Colorado’s industrial era left some great buildings – and a ton of dangerous pollutants

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Colorado today has an industrial-chic vibe, with all its converted warehouses and whatnot. Until recently, though, a lot of these places were straight industrial, no chic — and the state is still wrestling with the pollutants that were left behind.

On the Front Range, Commerce City wants to build nearly 1,000 acres of homes, offices and stores on the Rocky Mountain Arsenal, according to Denver Business Journal. Because the place was fouled by decades of chemical-weapon and pesticide manufacturing, development can't move ahead until Congress gives permission. Colorado's U.S. senators and one representative are partnering up to try to change that, KUNC reports in a longer piece on the proposal.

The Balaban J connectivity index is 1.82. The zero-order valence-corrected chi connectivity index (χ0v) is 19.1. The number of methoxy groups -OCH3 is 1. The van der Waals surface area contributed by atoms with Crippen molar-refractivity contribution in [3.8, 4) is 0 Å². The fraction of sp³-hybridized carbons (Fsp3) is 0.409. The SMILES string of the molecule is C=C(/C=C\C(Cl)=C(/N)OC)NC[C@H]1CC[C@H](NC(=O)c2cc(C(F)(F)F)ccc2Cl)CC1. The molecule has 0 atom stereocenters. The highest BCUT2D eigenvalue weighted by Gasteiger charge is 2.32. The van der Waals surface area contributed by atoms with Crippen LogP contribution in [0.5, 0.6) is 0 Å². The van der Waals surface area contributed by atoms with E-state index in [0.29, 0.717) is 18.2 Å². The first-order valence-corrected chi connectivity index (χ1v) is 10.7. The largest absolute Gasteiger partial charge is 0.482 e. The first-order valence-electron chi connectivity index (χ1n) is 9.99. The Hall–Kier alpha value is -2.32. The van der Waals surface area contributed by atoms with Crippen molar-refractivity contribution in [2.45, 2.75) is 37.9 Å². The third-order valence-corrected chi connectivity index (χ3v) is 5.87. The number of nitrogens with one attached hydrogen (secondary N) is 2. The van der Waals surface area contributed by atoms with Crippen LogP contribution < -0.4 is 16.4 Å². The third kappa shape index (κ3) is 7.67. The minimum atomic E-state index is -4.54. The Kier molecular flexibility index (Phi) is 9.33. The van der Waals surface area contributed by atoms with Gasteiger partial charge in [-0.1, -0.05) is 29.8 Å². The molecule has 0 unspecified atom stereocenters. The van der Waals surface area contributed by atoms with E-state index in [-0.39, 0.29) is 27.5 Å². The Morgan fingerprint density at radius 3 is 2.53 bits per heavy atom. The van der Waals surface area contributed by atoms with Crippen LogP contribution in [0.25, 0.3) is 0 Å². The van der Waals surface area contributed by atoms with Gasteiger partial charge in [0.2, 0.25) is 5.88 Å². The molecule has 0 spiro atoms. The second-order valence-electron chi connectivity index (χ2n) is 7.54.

In Pueblo, the Colorado Smelting Company operated its blast furnaces from 1883 to 1908. The government caught on to the possibility of contamination in the 1990s, according to the EPA, and dangerously lead-heavy dust most recently turned up in 19 homes near the smelter site, at levels nearing ten times the limit, The Pueblo Chieftain reported. The EPA still plans to test hundreds more homes.

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